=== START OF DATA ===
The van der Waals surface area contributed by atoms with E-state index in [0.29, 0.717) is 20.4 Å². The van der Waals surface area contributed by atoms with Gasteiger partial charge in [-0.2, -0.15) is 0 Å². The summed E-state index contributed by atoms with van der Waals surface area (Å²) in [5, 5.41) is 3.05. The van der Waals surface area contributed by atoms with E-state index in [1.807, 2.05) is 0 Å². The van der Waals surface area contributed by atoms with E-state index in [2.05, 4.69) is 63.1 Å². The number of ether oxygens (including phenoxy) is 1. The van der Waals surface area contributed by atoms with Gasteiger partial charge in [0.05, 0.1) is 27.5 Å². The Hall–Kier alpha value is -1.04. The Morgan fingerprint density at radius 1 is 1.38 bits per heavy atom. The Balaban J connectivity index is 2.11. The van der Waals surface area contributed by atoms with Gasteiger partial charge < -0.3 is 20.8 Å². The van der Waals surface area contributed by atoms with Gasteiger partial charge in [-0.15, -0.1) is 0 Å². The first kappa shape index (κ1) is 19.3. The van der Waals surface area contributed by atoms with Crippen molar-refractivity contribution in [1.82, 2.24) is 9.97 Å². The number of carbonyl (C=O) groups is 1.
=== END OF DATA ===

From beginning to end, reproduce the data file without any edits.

The van der Waals surface area contributed by atoms with E-state index in [0.29, 0.717) is 20.4 Å². The van der Waals surface area contributed by atoms with Gasteiger partial charge in [-0.2, -0.15) is 0 Å². The summed E-state index contributed by atoms with van der Waals surface area (Å²) in [5, 5.41) is 3.05. The van der Waals surface area contributed by atoms with E-state index in [1.807, 2.05) is 0 Å². The van der Waals surface area contributed by atoms with E-state index in [2.05, 4.69) is 63.1 Å². The number of ether oxygens (including phenoxy) is 1. The van der Waals surface area contributed by atoms with Gasteiger partial charge in [0.05, 0.1) is 27.5 Å². The Hall–Kier alpha value is -1.04. The Morgan fingerprint density at radius 1 is 1.38 bits per heavy atom. The Balaban J connectivity index is 2.11. The van der Waals surface area contributed by atoms with Gasteiger partial charge < -0.3 is 20.8 Å². The van der Waals surface area contributed by atoms with Gasteiger partial charge in [-0.15, -0.1) is 0 Å². The first kappa shape index (κ1) is 19.3. The van der Waals surface area contributed by atoms with Crippen molar-refractivity contribution in [1.82, 2.24) is 9.97 Å². The number of carbonyl (C=O) groups is 1.